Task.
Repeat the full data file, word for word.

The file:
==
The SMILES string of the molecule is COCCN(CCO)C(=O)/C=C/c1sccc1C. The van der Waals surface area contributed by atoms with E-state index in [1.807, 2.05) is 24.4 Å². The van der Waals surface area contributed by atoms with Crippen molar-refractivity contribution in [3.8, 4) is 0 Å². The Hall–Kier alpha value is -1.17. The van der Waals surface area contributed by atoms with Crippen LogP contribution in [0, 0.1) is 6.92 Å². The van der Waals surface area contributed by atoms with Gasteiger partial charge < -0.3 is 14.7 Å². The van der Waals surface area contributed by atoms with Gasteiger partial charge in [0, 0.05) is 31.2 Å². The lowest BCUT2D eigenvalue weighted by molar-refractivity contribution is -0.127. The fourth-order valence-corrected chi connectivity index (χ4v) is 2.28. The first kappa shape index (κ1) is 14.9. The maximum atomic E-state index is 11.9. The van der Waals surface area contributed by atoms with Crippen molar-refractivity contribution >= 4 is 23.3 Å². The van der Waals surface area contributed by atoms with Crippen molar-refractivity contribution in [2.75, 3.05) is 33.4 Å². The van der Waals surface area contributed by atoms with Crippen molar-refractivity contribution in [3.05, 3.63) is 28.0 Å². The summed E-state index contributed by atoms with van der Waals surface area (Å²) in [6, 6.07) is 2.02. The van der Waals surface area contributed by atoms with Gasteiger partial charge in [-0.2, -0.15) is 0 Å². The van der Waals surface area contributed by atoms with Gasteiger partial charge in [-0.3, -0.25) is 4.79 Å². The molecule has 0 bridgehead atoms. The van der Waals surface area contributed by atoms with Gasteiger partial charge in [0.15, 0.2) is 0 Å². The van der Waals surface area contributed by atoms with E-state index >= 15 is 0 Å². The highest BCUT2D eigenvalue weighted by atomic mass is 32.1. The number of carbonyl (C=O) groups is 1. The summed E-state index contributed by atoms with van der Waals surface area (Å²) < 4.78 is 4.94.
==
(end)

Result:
The SMILES string of the molecule is COCCN(CCO)C(=O)/C=C/c1sccc1C. The van der Waals surface area contributed by atoms with E-state index in [1.807, 2.05) is 24.4 Å². The van der Waals surface area contributed by atoms with Crippen molar-refractivity contribution in [3.8, 4) is 0 Å². The Hall–Kier alpha value is -1.17. The van der Waals surface area contributed by atoms with Crippen LogP contribution in [0, 0.1) is 6.92 Å². The van der Waals surface area contributed by atoms with Gasteiger partial charge < -0.3 is 14.7 Å². The van der Waals surface area contributed by atoms with Gasteiger partial charge in [0, 0.05) is 31.2 Å². The lowest BCUT2D eigenvalue weighted by molar-refractivity contribution is -0.127. The fourth-order valence-corrected chi connectivity index (χ4v) is 2.28. The first kappa shape index (κ1) is 14.9. The maximum atomic E-state index is 11.9. The van der Waals surface area contributed by atoms with Crippen molar-refractivity contribution >= 4 is 23.3 Å². The van der Waals surface area contributed by atoms with Crippen molar-refractivity contribution in [2.75, 3.05) is 33.4 Å². The van der Waals surface area contributed by atoms with Crippen molar-refractivity contribution in [3.05, 3.63) is 28.0 Å². The summed E-state index contributed by atoms with van der Waals surface area (Å²) in [6, 6.07) is 2.02. The van der Waals surface area contributed by atoms with Gasteiger partial charge in [-0.2, -0.15) is 0 Å². The van der Waals surface area contributed by atoms with Gasteiger partial charge in [-0.3, -0.25) is 4.79 Å². The molecule has 0 bridgehead atoms. The van der Waals surface area contributed by atoms with Gasteiger partial charge in [0.15, 0.2) is 0 Å². The van der Waals surface area contributed by atoms with E-state index >= 15 is 0 Å². The highest BCUT2D eigenvalue weighted by atomic mass is 32.1. The number of carbonyl (C=O) groups is 1. The summed E-state index contributed by atoms with van der Waals surface area (Å²) < 4.78 is 4.94.